OMG. It took days of loading the back of the pickup with everything from old cabinet TVs and chest freezers to old farm implements. I found shed snake skins all over the place under the clutter, so I imagine it had been there quite awhile. The (chicken) snake still lives under the house - he's gigantic by now. Comes out once or twice a year and gives the dogs a scare.:lol:
Wire-I think they charge more for a true hoarder situation, but it depends on the location and the difficulty of removal and loading, and how many people they need for the job too. The tv show hoarders are the most extreme cases, and much of the garbage (sorry valuable items) they remove can't go to normal landfill areas. Some cities also remove any amount of stuff if you get it close to the curb, but many charge extra for certain items like construction or oversized items, or for huge quantities.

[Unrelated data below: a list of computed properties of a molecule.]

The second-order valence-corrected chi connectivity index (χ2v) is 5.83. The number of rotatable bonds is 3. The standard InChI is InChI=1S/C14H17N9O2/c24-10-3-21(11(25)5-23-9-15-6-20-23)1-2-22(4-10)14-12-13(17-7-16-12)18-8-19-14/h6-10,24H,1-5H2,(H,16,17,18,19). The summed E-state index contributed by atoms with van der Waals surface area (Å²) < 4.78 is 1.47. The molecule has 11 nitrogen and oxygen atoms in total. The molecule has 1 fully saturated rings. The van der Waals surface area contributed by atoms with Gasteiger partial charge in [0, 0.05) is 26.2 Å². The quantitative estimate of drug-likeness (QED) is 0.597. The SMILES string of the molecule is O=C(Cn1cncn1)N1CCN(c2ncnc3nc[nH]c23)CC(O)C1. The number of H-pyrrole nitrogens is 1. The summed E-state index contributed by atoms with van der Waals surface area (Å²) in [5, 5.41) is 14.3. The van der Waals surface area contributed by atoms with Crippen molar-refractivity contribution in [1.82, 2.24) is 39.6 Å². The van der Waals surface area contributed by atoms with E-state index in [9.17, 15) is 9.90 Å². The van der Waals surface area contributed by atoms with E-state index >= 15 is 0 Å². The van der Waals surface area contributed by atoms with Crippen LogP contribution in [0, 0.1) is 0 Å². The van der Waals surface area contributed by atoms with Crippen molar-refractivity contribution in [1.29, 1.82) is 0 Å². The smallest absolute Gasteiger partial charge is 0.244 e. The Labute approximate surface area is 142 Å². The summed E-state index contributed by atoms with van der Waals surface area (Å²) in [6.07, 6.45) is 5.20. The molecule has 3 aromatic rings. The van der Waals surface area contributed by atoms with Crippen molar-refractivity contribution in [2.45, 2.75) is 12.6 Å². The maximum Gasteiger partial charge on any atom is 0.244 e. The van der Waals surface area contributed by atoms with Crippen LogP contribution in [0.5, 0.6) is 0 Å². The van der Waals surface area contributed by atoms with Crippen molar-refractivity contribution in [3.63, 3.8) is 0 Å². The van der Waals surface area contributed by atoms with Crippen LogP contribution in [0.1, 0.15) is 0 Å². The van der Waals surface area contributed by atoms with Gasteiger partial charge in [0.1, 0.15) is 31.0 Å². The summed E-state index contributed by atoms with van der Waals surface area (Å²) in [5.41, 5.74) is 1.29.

Your descriptions of floor to ceiling, and of neighbors calling the cops reminded me of a whacko situation years ago.
When I first got married, hubby (now ex) decided we needed to move overseas where he used to work. We had the house of our dreams, out in the country, but not far from Saratoga. I used to be a real estate agent in the area. We eventually put our house on the market after a couple of years overseas.
One day (back before e-mails and the internet were everywhere) we received a phone call from our wonderful neighbors - he a big exec at GE. They were terribly embarrassed, but had to make the call. They saw a moving van enter our driveway, and then saw furniture going in and out of the van, so they called the State Police.
One of the agents from my former office, who had always had myriad credit issues (she had her bills addressed to the office so her husband wouldn't see them), had to immediately vacate her apartment, and needed a place to quickly store her stuff. The story is that she told the office manager that she had faxed me a letter overseas asking if she could store all her stuff in my garage, and only respond if it wasn't ok?!? Of course, since we never received the fax, the liar said we must have accepted her request. :mad: